Santiago de Tequila (in Nahuatl: Tequillan, Tecuila “place of tribute”) is a Mexican town and municipality located in the state of Jalisco about 60 km from the city of Guadalajara.
Tequila is best known as being the birthplace of the drink that bears its name, “tequila,” which is made from the blue agave plant, native to this area. The heart of the plant contains sugars and had been used by native peoples here to make a fermented drink.
After the Spanish arrived, they took this fermented beverage and distilled it, producing the tequila known today.
The popularity of the drink and the history behind it has made the town and the area surrounding it a World Heritage Site. It was also named a “Pueblo Mágico” (Magical Town) in 2003 by the Mexican federal government.
Tequila has also been famous for being the prime setting in the successful Televisa telenovela “Destilando Amor”.
The coat of arms of the municipality was officially adopted on 31 December 1983 by the municipal council. It contains the Latin phrase ALMA LAETA NOBILIS, meaning “cheerful and noble soul.” Its representative symbols include the tower of the main church in the town of Tequila, the chimneys of the distilleries, the agave plant and Tequila Mountain.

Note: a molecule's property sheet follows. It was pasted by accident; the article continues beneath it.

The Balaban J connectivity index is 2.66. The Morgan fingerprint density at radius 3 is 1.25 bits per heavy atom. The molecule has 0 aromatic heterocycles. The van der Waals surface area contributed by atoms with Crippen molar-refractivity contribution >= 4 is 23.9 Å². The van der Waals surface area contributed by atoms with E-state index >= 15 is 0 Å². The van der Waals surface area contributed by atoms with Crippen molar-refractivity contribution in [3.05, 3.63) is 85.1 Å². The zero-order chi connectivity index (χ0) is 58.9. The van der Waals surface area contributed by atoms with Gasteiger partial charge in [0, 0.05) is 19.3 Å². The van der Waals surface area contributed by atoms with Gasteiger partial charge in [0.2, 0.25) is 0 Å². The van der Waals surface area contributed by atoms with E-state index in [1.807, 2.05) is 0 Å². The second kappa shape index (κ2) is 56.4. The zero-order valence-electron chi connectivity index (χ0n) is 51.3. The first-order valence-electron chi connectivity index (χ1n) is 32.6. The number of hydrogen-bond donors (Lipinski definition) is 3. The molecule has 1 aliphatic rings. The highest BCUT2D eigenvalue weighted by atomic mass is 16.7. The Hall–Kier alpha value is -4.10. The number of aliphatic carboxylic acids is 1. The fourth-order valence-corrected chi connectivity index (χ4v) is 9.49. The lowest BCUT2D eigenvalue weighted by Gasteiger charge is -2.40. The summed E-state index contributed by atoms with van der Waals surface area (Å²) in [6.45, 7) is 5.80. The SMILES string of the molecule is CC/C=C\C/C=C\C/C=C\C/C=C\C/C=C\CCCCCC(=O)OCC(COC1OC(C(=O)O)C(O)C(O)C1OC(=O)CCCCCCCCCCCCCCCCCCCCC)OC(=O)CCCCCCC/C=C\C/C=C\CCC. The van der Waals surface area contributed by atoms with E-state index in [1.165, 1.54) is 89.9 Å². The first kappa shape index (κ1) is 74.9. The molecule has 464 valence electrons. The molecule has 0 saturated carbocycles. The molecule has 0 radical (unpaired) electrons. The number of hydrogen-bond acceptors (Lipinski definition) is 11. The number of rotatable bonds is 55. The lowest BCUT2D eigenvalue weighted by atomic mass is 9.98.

The town Tequila has a population of 26,809, accounting for about 73% of the municipality’s inhabitants.
The first peoples to live in this area were probably the people from the shaft tomb culture during the Middle Formative Period. By the Late Formative and Classic period, the Teuchitlan tradition entered the region. Several guachimonton complexes were built nearby such as Huitzilapa to the west and Amatitan to the east. The Epiclassic saw an intrusion of peoples from the Bajio region during a period of intense drought bringing with them many Central Mexican characteristics. By the Postclassic a variety of ethnic identities were in the region such as Caxcan, Cora, and Huichol.
The major pre-Hispanic settlement was not where the town of Tequila is today, but rather in a place called Teochtinchán. After the Spanish Conquest of the Aztec Empire, the Spanish moved west and this region became part of what was known as Nueva Galicia during the colonial period. Initial resistance to Spanish domination was brief. Local people fortified their major town, but in the end decided to surrender peacefully.